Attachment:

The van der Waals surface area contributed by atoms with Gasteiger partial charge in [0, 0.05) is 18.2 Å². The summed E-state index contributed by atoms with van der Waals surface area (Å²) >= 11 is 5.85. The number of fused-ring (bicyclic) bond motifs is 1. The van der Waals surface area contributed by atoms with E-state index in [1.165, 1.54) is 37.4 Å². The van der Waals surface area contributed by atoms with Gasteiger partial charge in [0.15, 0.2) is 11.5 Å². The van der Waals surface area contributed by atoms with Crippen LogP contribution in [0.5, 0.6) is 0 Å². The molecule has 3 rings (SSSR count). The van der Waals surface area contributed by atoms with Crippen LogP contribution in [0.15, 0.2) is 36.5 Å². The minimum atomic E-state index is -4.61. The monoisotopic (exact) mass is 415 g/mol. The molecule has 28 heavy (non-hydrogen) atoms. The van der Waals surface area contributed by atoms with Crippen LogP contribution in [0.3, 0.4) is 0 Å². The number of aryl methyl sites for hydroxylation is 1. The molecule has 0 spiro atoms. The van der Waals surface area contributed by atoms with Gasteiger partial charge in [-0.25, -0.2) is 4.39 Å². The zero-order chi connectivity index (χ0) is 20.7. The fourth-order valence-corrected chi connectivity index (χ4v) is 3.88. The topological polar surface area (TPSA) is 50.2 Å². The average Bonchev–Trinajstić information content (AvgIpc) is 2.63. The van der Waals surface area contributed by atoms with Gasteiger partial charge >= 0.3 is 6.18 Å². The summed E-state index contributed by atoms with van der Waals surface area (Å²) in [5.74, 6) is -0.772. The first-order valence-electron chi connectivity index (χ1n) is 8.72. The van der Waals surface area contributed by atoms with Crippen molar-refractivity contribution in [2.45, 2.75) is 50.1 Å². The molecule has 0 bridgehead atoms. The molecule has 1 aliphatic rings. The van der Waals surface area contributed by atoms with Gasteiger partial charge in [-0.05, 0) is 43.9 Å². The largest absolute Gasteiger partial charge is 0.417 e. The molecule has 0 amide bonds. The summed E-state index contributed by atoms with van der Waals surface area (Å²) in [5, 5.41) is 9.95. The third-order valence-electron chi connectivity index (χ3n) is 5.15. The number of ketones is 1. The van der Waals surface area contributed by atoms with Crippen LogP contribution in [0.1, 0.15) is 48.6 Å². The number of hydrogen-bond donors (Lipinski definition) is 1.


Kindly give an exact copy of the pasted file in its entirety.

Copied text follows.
The van der Waals surface area contributed by atoms with Gasteiger partial charge in [0, 0.05) is 18.2 Å². The summed E-state index contributed by atoms with van der Waals surface area (Å²) >= 11 is 5.85. The number of fused-ring (bicyclic) bond motifs is 1. The van der Waals surface area contributed by atoms with E-state index in [1.165, 1.54) is 37.4 Å². The van der Waals surface area contributed by atoms with Gasteiger partial charge in [0.15, 0.2) is 11.5 Å². The van der Waals surface area contributed by atoms with Crippen LogP contribution in [0.5, 0.6) is 0 Å². The molecule has 3 rings (SSSR count). The van der Waals surface area contributed by atoms with Crippen LogP contribution in [0.15, 0.2) is 36.5 Å². The minimum atomic E-state index is -4.61. The monoisotopic (exact) mass is 415 g/mol. The molecule has 28 heavy (non-hydrogen) atoms. The van der Waals surface area contributed by atoms with Crippen LogP contribution in [0.3, 0.4) is 0 Å². The number of aryl methyl sites for hydroxylation is 1. The molecule has 0 spiro atoms. The van der Waals surface area contributed by atoms with Gasteiger partial charge in [-0.25, -0.2) is 4.39 Å². The zero-order chi connectivity index (χ0) is 20.7. The fourth-order valence-corrected chi connectivity index (χ4v) is 3.88. The topological polar surface area (TPSA) is 50.2 Å². The average Bonchev–Trinajstić information content (AvgIpc) is 2.63. The van der Waals surface area contributed by atoms with Gasteiger partial charge >= 0.3 is 6.18 Å². The summed E-state index contributed by atoms with van der Waals surface area (Å²) in [5.74, 6) is -0.772. The first-order valence-electron chi connectivity index (χ1n) is 8.72. The van der Waals surface area contributed by atoms with Crippen molar-refractivity contribution in [2.45, 2.75) is 50.1 Å². The molecule has 0 bridgehead atoms. The molecule has 1 aliphatic rings. The van der Waals surface area contributed by atoms with Gasteiger partial charge in [-0.05, 0) is 43.9 Å². The largest absolute Gasteiger partial charge is 0.417 e. The molecule has 0 amide bonds. The summed E-state index contributed by atoms with van der Waals surface area (Å²) in [5, 5.41) is 9.95. The third-order valence-electron chi connectivity index (χ3n) is 5.15. The number of ketones is 1. The van der Waals surface area contributed by atoms with Crippen LogP contribution in [0.1, 0.15) is 48.6 Å². The number of hydrogen-bond donors (Lipinski definition) is 1.